Earning income from assets has become an increasing challenge for retirees. Ultra-low interest rates make many options that they might have turned to in the past unworkable today.

However, dividend growth stocks could provide the answer. While dividend payments are usually optional, confidence in a stock may rely on a rising dividend, dramatically reducing the likelihood of a payout cut.

Moreover, not only do some dividends match Fidelity's 4% to 5% recommended withdrawal rate, but they also offer the payout that growth investors need without reducing principal. Magellan Midstream Partners (MMP), Realty Income (O 1.36%), and Verizon Communications (VZ 0.32%) are three such stocks that could fund a sustainable retirement.

A couple looks at a laptop as they plan retirement finances.

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Magellan Midstream

With the intense focus on alternative energy, one might overlook a fossil fuel company like Magellan Midstream. Magellan transports, stores, and distributes crude oil and refined petroleum products. The company owns about 12,000 miles of pipeline used for these activities.

Petroleum has become an increasingly unpopular energy source, and management stated that the business and the stock suffered temporarily as the pandemic led to a significant decrease in the volumes of crude oil and refined product transported in its pipelines. Magellan Midstream has not fully recovered, and it has lost 25% of its value since the beginning of 2020.

However, the U.S. still derives 35% of the energy it consumes from petroleum, according to the U.S. Energy Information Administration. This makes it unlikely that crude oil will go away as an energy source anytime soon.

Moreover, its $4.15 per share annual dividend brings a cash return of around 8.8%. That might sound like a payout vulnerable to a cut. Nonetheless, the company increased its payout by $0.04 per share in the third quarter.

Indeed, a 1% increase over two years may not impress. Still, its annual payout has continued to rise every year since it began trading in 2001. Additionally, just over $1 billion in free cash flow during the first nine months of 2021 covered the $685 million cost of its distributions, keeping its payout sustainable.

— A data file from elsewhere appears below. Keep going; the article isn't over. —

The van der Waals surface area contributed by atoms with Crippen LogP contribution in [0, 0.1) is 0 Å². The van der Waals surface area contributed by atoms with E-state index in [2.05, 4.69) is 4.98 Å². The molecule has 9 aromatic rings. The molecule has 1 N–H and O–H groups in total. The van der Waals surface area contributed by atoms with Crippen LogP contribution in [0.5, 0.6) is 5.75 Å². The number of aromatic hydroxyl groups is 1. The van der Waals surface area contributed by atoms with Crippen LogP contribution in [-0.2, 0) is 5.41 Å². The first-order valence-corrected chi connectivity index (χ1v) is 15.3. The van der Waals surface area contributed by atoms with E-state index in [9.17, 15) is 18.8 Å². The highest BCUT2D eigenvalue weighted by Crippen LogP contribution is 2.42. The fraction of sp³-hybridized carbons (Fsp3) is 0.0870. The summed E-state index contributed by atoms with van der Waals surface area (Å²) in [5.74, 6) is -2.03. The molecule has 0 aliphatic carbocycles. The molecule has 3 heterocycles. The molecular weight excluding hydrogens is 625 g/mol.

Magellan Midstream stock might continue to underperform. But petroleum as an energy source will likely linger for decades, and at current payout levels, Magellan should continue to pay retirees well.

Realty Income

Realty Income is a real estate investment trust (REIT) specializing in freestanding, single-tenant commercial properties. Such an investment might seem counterintuitive given the shift from in-store retailing to e-commerce.

Nonetheless, the company continues its recovery from the pandemic that temporarily affected a large percentage of its tenants. Now, it is on track to invest over $5 billion in new property acquisitions in 2021 across its three markets, the U.S., the U.K., and Spain. Although it reports a 99% occupancy rate, its FFO per share for the first nine months of 2021 came in at $2.41, down slightly from the $2.43 per share reported in the first three quarters of 2019.

However, retirees who buy this stock will earn a payout of just over $2.95 per share annually, paid out monthly. This provides a cash yield of around 4.2% as of the time of this writing. Also, it has increased every year since 1996, making the company a Dividend Aristocrat.

Moreover, it earned $1 billion in adjusted funds from operations during the first nine months of 2021. It paid $798 million in distributions to shareholders during this period, making its dividend affordable for the company, which must distribute at least 90% of its net income to maintain REIT status.

Realty Income stock remains in recovery mode, selling for about 5% less than its January 2020 price. Still, at a price-to-funds from operations ratio of approximately 20, it may seem more reasonably priced. Also, with its high level of rising monthly income, Realty Income should face little trouble in providing adequate and rising levels of payouts to retirees.


Verizon stands in a strong position in the U.S. 5G market. Since AT&T and T-Mobile are its only direct 5G competitors, it benefits from an oligopoly in this crucial service. Also, with a decades-long track record of winning quality awards from J.D. Power, it appears to have an advantage over its peers.

And 5G offers Verizon a way to profit from a new line of business, network-as-a-service (NaaS). This subscription data service allows it to connect devices using artificial intelligence and the Internet of Things in ways not possible in the 4G world. The company has also led the way in promoting it, with Honda's autonomous vehicles and Arizona State University's immersive learning among the technologies powered by NaaS.

Retirees will like that Verizon has hiked its payout every year since 2007. At $2.56 per share annually, new investors earn a return of about 4.9%, making it arguably one of the best dividend stocks for retirement. Also, the company generated over $17 billion in free cash flow in the first nine months of 2021. This made it possible to cover the dividend's $8 billion cost over that period. The payout also does not affect nearly $14 billion in capital expenditures crucial for network maintenance and upgrades.

Investors could find this year's 2% payout hike underwhelming and might balk at buying a stock that has fallen 14% over the last year. However, the company's P/E ratio of less than 10 makes this stock cheap. As more investors come to appreciate the NaaS business, it could take Verizon stock and its dividend payouts much higher over time.